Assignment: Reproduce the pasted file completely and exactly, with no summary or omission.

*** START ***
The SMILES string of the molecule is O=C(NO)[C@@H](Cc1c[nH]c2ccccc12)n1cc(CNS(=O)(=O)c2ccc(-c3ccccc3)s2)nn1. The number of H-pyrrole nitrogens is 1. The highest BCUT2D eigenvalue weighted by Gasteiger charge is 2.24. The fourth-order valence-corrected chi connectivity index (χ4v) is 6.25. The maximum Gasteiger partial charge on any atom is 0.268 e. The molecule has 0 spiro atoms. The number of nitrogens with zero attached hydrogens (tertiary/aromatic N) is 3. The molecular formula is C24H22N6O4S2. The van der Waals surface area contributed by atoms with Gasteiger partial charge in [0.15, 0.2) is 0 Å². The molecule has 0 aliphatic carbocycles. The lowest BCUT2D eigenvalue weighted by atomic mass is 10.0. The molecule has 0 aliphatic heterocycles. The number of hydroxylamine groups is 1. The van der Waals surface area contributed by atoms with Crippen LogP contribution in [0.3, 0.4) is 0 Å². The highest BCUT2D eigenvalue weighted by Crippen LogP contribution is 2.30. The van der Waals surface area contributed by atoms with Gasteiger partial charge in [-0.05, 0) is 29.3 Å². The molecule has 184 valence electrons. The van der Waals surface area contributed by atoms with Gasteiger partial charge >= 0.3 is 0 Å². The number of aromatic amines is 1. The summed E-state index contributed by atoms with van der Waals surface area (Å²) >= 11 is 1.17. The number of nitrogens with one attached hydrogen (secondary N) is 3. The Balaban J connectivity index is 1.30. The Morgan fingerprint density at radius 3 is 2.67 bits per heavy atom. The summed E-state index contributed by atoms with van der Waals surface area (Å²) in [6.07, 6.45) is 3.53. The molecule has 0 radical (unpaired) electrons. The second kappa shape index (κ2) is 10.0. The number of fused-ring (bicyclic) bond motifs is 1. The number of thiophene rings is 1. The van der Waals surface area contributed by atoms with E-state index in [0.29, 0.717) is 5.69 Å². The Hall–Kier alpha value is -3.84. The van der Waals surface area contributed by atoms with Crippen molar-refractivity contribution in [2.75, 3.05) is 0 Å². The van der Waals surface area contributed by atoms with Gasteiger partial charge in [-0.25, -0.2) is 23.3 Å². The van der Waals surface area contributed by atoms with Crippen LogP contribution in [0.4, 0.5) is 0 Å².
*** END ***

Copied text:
The SMILES string of the molecule is O=C(NO)[C@@H](Cc1c[nH]c2ccccc12)n1cc(CNS(=O)(=O)c2ccc(-c3ccccc3)s2)nn1. The number of H-pyrrole nitrogens is 1. The highest BCUT2D eigenvalue weighted by Gasteiger charge is 2.24. The fourth-order valence-corrected chi connectivity index (χ4v) is 6.25. The maximum Gasteiger partial charge on any atom is 0.268 e. The molecule has 0 spiro atoms. The number of nitrogens with zero attached hydrogens (tertiary/aromatic N) is 3. The molecular formula is C24H22N6O4S2. The van der Waals surface area contributed by atoms with Gasteiger partial charge in [0.15, 0.2) is 0 Å². The molecule has 0 aliphatic carbocycles. The lowest BCUT2D eigenvalue weighted by atomic mass is 10.0. The molecule has 0 aliphatic heterocycles. The number of hydroxylamine groups is 1. The van der Waals surface area contributed by atoms with Crippen LogP contribution in [0.3, 0.4) is 0 Å². The highest BCUT2D eigenvalue weighted by Crippen LogP contribution is 2.30. The van der Waals surface area contributed by atoms with Gasteiger partial charge in [-0.05, 0) is 29.3 Å². The molecule has 184 valence electrons. The van der Waals surface area contributed by atoms with Gasteiger partial charge >= 0.3 is 0 Å². The number of aromatic amines is 1. The summed E-state index contributed by atoms with van der Waals surface area (Å²) >= 11 is 1.17. The number of nitrogens with one attached hydrogen (secondary N) is 3. The Balaban J connectivity index is 1.30. The Morgan fingerprint density at radius 3 is 2.67 bits per heavy atom. The summed E-state index contributed by atoms with van der Waals surface area (Å²) in [6.07, 6.45) is 3.53. The molecule has 0 radical (unpaired) electrons. The second kappa shape index (κ2) is 10.0. The number of fused-ring (bicyclic) bond motifs is 1. The number of thiophene rings is 1. The van der Waals surface area contributed by atoms with E-state index in [0.29, 0.717) is 5.69 Å². The Hall–Kier alpha value is -3.84. The van der Waals surface area contributed by atoms with Crippen molar-refractivity contribution in [2.75, 3.05) is 0 Å². The van der Waals surface area contributed by atoms with Gasteiger partial charge in [-0.25, -0.2) is 23.3 Å². The van der Waals surface area contributed by atoms with Crippen LogP contribution in [0.4, 0.5) is 0 Å².